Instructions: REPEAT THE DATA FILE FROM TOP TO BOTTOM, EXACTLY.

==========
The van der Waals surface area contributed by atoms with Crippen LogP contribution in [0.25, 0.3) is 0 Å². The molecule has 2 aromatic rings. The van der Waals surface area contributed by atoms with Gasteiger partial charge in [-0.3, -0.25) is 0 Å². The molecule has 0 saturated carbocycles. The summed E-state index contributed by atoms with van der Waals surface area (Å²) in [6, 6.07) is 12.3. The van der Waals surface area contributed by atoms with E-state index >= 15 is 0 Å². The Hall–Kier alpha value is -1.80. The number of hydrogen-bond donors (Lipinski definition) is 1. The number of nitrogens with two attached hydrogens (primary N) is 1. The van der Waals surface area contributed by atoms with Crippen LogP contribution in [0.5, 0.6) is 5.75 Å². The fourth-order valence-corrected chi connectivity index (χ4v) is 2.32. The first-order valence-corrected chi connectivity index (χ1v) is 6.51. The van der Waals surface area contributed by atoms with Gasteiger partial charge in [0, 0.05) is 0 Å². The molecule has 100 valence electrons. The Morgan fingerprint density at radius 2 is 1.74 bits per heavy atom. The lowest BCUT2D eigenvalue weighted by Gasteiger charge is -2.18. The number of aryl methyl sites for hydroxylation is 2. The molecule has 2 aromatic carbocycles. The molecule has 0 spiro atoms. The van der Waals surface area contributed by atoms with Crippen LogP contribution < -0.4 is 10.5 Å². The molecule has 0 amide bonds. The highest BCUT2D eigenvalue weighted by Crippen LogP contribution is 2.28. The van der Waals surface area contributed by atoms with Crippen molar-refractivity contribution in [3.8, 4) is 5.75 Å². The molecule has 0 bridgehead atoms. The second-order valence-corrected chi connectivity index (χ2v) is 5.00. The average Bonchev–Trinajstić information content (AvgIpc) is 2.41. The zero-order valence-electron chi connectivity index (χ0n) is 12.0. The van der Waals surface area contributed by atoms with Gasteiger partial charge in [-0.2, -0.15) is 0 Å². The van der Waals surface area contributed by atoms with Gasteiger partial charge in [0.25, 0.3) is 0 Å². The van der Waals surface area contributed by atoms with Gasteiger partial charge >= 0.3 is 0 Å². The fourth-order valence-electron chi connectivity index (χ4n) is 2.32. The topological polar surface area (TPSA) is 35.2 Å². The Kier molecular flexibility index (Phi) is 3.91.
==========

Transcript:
The van der Waals surface area contributed by atoms with Crippen LogP contribution in [0.25, 0.3) is 0 Å². The molecule has 2 aromatic rings. The van der Waals surface area contributed by atoms with Gasteiger partial charge in [-0.3, -0.25) is 0 Å². The molecule has 0 saturated carbocycles. The summed E-state index contributed by atoms with van der Waals surface area (Å²) in [6, 6.07) is 12.3. The van der Waals surface area contributed by atoms with E-state index >= 15 is 0 Å². The Hall–Kier alpha value is -1.80. The number of hydrogen-bond donors (Lipinski definition) is 1. The number of nitrogens with two attached hydrogens (primary N) is 1. The van der Waals surface area contributed by atoms with Crippen LogP contribution in [0.5, 0.6) is 5.75 Å². The fourth-order valence-corrected chi connectivity index (χ4v) is 2.32. The first-order valence-corrected chi connectivity index (χ1v) is 6.51. The van der Waals surface area contributed by atoms with Gasteiger partial charge in [0, 0.05) is 0 Å². The molecule has 100 valence electrons. The Morgan fingerprint density at radius 2 is 1.74 bits per heavy atom. The lowest BCUT2D eigenvalue weighted by Gasteiger charge is -2.18. The number of aryl methyl sites for hydroxylation is 2. The molecule has 2 aromatic carbocycles. The molecule has 0 spiro atoms. The van der Waals surface area contributed by atoms with Crippen LogP contribution < -0.4 is 10.5 Å². The molecule has 0 amide bonds. The highest BCUT2D eigenvalue weighted by Crippen LogP contribution is 2.28. The van der Waals surface area contributed by atoms with Crippen molar-refractivity contribution in [3.8, 4) is 5.75 Å². The molecule has 0 bridgehead atoms. The second-order valence-corrected chi connectivity index (χ2v) is 5.00. The average Bonchev–Trinajstić information content (AvgIpc) is 2.41. The zero-order valence-electron chi connectivity index (χ0n) is 12.0. The van der Waals surface area contributed by atoms with Gasteiger partial charge in [-0.2, -0.15) is 0 Å². The van der Waals surface area contributed by atoms with Gasteiger partial charge in [0.25, 0.3) is 0 Å². The van der Waals surface area contributed by atoms with Gasteiger partial charge >= 0.3 is 0 Å². The fourth-order valence-electron chi connectivity index (χ4n) is 2.32. The topological polar surface area (TPSA) is 35.2 Å². The Kier molecular flexibility index (Phi) is 3.91.